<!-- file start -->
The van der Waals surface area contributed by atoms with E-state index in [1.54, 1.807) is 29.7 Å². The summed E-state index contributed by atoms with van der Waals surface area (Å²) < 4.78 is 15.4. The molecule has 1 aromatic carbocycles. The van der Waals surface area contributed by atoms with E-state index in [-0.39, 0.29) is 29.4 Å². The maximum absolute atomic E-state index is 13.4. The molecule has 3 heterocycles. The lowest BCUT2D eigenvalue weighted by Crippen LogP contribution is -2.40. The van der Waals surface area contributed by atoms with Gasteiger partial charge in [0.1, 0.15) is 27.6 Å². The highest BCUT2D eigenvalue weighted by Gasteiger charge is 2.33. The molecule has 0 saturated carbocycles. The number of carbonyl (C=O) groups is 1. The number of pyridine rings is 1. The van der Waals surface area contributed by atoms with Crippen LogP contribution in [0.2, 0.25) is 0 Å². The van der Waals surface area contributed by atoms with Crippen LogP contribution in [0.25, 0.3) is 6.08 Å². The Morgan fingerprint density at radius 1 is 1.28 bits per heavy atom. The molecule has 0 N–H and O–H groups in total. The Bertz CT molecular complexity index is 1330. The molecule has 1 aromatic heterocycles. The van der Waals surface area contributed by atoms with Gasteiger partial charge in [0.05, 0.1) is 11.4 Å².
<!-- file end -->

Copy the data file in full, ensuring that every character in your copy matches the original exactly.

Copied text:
The van der Waals surface area contributed by atoms with E-state index in [1.54, 1.807) is 29.7 Å². The summed E-state index contributed by atoms with van der Waals surface area (Å²) < 4.78 is 15.4. The molecule has 1 aromatic carbocycles. The van der Waals surface area contributed by atoms with E-state index in [-0.39, 0.29) is 29.4 Å². The maximum absolute atomic E-state index is 13.4. The molecule has 3 heterocycles. The lowest BCUT2D eigenvalue weighted by Crippen LogP contribution is -2.40. The van der Waals surface area contributed by atoms with Gasteiger partial charge in [0.1, 0.15) is 27.6 Å². The highest BCUT2D eigenvalue weighted by Gasteiger charge is 2.33. The molecule has 0 saturated carbocycles. The number of carbonyl (C=O) groups is 1. The number of pyridine rings is 1. The van der Waals surface area contributed by atoms with Crippen LogP contribution in [0.2, 0.25) is 0 Å². The van der Waals surface area contributed by atoms with Crippen LogP contribution in [0.25, 0.3) is 6.08 Å². The Morgan fingerprint density at radius 1 is 1.28 bits per heavy atom. The molecule has 0 N–H and O–H groups in total. The Bertz CT molecular complexity index is 1330. The molecule has 1 aromatic heterocycles. The van der Waals surface area contributed by atoms with Gasteiger partial charge in [0.05, 0.1) is 11.4 Å².